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Solar firm seeks to seize Lesotho’s share in undersea cable

LESOTHO is facing the loss of revenue from water and power sales to South Africa and may see its share of an undersea communications cable seized after it breached the terms of a contract with Frazer Solar GmbH.

Under a global enforcement order, following the award of 50 million euros ($61 million) in damages in an arbitration case in South Africa, Frazer said in a statement Tuesday that it has taken legal action to seize royalties that would be paid to Lesotho’s government by the Trans-Caledon Tunnel Authority SOC as well as payments for power from Eskom Holdings SOC Ltd.

It has also had Lesotho’s share in the Mauritius-based West Indian Ocean Cable Company provisionally seized.

Frazer began legal action against the southern African nation in 2019 after what it said were a series of contractual breaches. The company signed an agreement in 2018 with Lesotho to provide as many as 40,000 solar water-heating systems, 20 megawatts of solar photovoltaic capacity, 1 million LED lights and 350,000 solar lanterns, it said.

No Action

‘The government of Lesotho has been formally notified of these legal proceedings on 25 separate occasions over a period of 25 months since 2019,’ Frazer said in the statement.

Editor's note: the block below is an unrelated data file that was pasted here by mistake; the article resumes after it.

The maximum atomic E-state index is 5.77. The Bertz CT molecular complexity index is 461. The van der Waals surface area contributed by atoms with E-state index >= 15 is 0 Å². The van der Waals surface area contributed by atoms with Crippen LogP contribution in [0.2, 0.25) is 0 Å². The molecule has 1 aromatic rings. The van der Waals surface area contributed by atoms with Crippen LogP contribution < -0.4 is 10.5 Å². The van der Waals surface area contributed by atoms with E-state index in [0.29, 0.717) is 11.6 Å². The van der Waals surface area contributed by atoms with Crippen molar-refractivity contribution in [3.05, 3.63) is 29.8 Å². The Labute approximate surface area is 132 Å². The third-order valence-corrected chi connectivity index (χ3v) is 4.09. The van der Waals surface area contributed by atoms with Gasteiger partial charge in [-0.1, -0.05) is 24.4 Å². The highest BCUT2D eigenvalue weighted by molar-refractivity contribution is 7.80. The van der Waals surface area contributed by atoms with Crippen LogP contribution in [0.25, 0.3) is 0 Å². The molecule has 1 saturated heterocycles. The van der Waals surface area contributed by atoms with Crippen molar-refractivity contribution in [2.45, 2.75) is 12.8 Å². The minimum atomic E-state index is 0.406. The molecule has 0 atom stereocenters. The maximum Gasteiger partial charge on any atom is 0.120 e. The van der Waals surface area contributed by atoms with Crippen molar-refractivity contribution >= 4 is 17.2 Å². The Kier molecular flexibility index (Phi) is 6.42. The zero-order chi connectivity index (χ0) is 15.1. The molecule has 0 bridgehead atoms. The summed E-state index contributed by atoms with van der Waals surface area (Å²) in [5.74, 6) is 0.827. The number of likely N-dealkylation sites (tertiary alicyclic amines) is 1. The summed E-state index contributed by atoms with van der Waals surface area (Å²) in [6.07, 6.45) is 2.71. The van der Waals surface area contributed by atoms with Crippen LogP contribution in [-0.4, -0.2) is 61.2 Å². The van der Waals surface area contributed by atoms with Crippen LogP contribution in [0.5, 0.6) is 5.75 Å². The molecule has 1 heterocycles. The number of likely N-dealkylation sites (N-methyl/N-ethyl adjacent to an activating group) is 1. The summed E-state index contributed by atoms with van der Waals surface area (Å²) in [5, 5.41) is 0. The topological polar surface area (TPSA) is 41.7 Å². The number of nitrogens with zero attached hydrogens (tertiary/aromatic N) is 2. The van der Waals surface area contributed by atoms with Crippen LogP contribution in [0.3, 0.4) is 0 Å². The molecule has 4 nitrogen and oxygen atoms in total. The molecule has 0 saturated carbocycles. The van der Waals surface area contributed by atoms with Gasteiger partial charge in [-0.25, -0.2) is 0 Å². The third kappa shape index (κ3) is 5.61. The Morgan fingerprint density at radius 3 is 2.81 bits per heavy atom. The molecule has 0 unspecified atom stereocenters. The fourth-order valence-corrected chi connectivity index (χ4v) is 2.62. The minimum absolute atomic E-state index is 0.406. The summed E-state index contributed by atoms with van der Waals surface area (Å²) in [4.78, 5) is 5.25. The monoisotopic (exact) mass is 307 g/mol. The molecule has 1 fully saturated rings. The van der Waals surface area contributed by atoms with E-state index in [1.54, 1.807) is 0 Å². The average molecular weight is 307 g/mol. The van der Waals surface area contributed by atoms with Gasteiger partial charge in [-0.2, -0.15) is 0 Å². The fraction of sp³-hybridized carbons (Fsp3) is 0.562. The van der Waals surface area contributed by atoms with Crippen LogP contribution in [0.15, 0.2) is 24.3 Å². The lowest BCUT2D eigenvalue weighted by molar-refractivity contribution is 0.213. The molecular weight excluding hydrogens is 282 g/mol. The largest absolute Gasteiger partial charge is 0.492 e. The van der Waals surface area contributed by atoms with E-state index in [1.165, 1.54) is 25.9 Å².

While the German government agreed to finance the programme, Lesotho’s Finance Ministry failed to execute the project’s financial arrangement and the government hasn’t engaged with the legal process, Frazer has said.

Lesotho’s finance and energy ministries didn’t sign the contract because it hadn’t been approved by Cabinet and wasn’t a government initiative, Buta Mosemane, press secretary in Lesotho Prime Minister Moeketsi Majoro’s office, said in an interview on Radio Lesotho. A person, who he didn’t identify, signed on behalf of the government without being authorised to do so, he said.

While the government on May 19 said it had no knowledge of the case, Mosemane conceded in the interview on Wednesday that court documents were received in June last year, but said government officials took no action. The programme was supposed to be paid for with a $100 million ‘soft’ loan from Germany, he said.

Lesotho, a mountainous enclave within South Africa, earns much of its foreign exchange by selling water and power to its bigger neighbour from the Lesotho Highlands Water Project. Water royalties amount to $70 million a year, Frazer said.

Eskom and Trans-Caledon said they weren’t immediately able to comment. An email to West Indian Ocean Cable wasn’t immediately responded to.

 

 

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